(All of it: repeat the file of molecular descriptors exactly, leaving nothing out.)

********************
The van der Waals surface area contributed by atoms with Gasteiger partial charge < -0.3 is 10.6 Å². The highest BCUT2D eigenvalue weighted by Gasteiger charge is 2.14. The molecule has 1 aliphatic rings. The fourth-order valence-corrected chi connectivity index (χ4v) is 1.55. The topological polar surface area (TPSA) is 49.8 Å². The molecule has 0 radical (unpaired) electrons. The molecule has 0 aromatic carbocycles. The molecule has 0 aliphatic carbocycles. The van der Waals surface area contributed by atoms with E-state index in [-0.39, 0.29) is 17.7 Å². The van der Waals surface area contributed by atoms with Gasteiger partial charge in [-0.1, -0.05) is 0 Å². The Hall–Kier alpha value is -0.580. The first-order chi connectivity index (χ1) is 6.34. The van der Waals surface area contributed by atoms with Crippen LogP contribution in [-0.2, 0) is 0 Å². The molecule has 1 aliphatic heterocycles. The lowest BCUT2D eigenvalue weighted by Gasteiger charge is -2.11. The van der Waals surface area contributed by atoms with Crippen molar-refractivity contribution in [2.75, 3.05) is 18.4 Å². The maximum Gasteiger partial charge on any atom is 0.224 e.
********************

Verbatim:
The van der Waals surface area contributed by atoms with Gasteiger partial charge < -0.3 is 10.6 Å². The highest BCUT2D eigenvalue weighted by Gasteiger charge is 2.14. The molecule has 1 aliphatic rings. The fourth-order valence-corrected chi connectivity index (χ4v) is 1.55. The topological polar surface area (TPSA) is 49.8 Å². The molecule has 0 radical (unpaired) electrons. The molecule has 0 aromatic carbocycles. The molecule has 0 aliphatic carbocycles. The van der Waals surface area contributed by atoms with E-state index in [-0.39, 0.29) is 17.7 Å². The van der Waals surface area contributed by atoms with Gasteiger partial charge in [-0.1, -0.05) is 0 Å². The Hall–Kier alpha value is -0.580. The first-order chi connectivity index (χ1) is 6.34. The van der Waals surface area contributed by atoms with Crippen LogP contribution in [-0.2, 0) is 0 Å². The molecule has 1 aliphatic heterocycles. The lowest BCUT2D eigenvalue weighted by Gasteiger charge is -2.11. The van der Waals surface area contributed by atoms with Crippen molar-refractivity contribution in [2.75, 3.05) is 18.4 Å². The maximum Gasteiger partial charge on any atom is 0.224 e.